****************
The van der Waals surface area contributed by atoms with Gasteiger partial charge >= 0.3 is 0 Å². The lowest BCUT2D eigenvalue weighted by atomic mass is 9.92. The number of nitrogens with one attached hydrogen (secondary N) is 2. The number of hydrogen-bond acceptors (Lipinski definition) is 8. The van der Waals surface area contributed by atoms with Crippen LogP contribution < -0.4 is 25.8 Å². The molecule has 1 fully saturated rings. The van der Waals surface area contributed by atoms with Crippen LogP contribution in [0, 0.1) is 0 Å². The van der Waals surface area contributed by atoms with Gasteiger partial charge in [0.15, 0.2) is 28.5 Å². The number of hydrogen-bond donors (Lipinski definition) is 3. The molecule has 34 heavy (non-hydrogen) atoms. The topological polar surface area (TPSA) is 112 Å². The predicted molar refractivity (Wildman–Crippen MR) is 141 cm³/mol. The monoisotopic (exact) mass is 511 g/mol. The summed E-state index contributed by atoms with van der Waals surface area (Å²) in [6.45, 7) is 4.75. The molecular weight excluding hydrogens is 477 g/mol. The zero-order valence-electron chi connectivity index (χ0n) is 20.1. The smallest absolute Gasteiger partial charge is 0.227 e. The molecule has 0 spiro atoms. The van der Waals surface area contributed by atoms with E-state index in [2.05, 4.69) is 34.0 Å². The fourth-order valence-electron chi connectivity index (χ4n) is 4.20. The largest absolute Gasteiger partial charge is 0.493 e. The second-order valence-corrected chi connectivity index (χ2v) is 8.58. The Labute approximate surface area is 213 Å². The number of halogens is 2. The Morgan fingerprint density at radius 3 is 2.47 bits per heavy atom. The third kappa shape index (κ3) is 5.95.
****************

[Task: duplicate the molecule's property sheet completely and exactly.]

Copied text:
The van der Waals surface area contributed by atoms with Gasteiger partial charge >= 0.3 is 0 Å². The lowest BCUT2D eigenvalue weighted by atomic mass is 9.92. The number of nitrogens with one attached hydrogen (secondary N) is 2. The number of hydrogen-bond acceptors (Lipinski definition) is 8. The van der Waals surface area contributed by atoms with Crippen LogP contribution < -0.4 is 25.8 Å². The molecule has 1 fully saturated rings. The van der Waals surface area contributed by atoms with Crippen LogP contribution in [0, 0.1) is 0 Å². The van der Waals surface area contributed by atoms with Gasteiger partial charge in [0.15, 0.2) is 28.5 Å². The number of hydrogen-bond donors (Lipinski definition) is 3. The molecule has 34 heavy (non-hydrogen) atoms. The topological polar surface area (TPSA) is 112 Å². The predicted molar refractivity (Wildman–Crippen MR) is 141 cm³/mol. The monoisotopic (exact) mass is 511 g/mol. The summed E-state index contributed by atoms with van der Waals surface area (Å²) in [6.45, 7) is 4.75. The molecular weight excluding hydrogens is 477 g/mol. The zero-order valence-electron chi connectivity index (χ0n) is 20.1. The smallest absolute Gasteiger partial charge is 0.227 e. The molecule has 0 spiro atoms. The van der Waals surface area contributed by atoms with E-state index in [2.05, 4.69) is 34.0 Å². The fourth-order valence-electron chi connectivity index (χ4n) is 4.20. The largest absolute Gasteiger partial charge is 0.493 e. The second-order valence-corrected chi connectivity index (χ2v) is 8.58. The Labute approximate surface area is 213 Å². The number of halogens is 2. The Morgan fingerprint density at radius 3 is 2.47 bits per heavy atom. The third kappa shape index (κ3) is 5.95.